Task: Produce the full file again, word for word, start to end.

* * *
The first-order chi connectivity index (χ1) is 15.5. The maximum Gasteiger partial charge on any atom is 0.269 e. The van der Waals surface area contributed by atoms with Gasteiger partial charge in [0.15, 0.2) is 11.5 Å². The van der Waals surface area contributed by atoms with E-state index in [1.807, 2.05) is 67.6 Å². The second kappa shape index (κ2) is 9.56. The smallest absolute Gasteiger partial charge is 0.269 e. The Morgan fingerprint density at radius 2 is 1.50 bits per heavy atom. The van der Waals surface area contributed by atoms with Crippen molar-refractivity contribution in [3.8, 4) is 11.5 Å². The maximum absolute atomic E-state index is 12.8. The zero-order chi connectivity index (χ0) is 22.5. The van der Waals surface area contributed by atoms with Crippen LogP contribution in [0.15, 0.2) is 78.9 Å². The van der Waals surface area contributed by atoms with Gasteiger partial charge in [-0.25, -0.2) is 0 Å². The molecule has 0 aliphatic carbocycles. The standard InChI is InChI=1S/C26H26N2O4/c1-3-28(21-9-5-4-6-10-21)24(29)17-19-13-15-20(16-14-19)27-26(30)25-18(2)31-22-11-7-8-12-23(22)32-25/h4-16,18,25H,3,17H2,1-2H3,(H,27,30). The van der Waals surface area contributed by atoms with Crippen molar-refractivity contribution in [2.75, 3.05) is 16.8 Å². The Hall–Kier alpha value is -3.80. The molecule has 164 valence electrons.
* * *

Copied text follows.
The first-order chi connectivity index (χ1) is 15.5. The maximum Gasteiger partial charge on any atom is 0.269 e. The van der Waals surface area contributed by atoms with Gasteiger partial charge in [0.15, 0.2) is 11.5 Å². The van der Waals surface area contributed by atoms with E-state index in [1.807, 2.05) is 67.6 Å². The second kappa shape index (κ2) is 9.56. The smallest absolute Gasteiger partial charge is 0.269 e. The Morgan fingerprint density at radius 2 is 1.50 bits per heavy atom. The van der Waals surface area contributed by atoms with Crippen molar-refractivity contribution in [3.8, 4) is 11.5 Å². The maximum absolute atomic E-state index is 12.8. The zero-order chi connectivity index (χ0) is 22.5. The van der Waals surface area contributed by atoms with Crippen LogP contribution in [0.15, 0.2) is 78.9 Å². The van der Waals surface area contributed by atoms with Gasteiger partial charge in [-0.25, -0.2) is 0 Å². The molecule has 0 aliphatic carbocycles. The standard InChI is InChI=1S/C26H26N2O4/c1-3-28(21-9-5-4-6-10-21)24(29)17-19-13-15-20(16-14-19)27-26(30)25-18(2)31-22-11-7-8-12-23(22)32-25/h4-16,18,25H,3,17H2,1-2H3,(H,27,30). The van der Waals surface area contributed by atoms with Crippen molar-refractivity contribution in [2.75, 3.05) is 16.8 Å². The Hall–Kier alpha value is -3.80. The molecule has 164 valence electrons.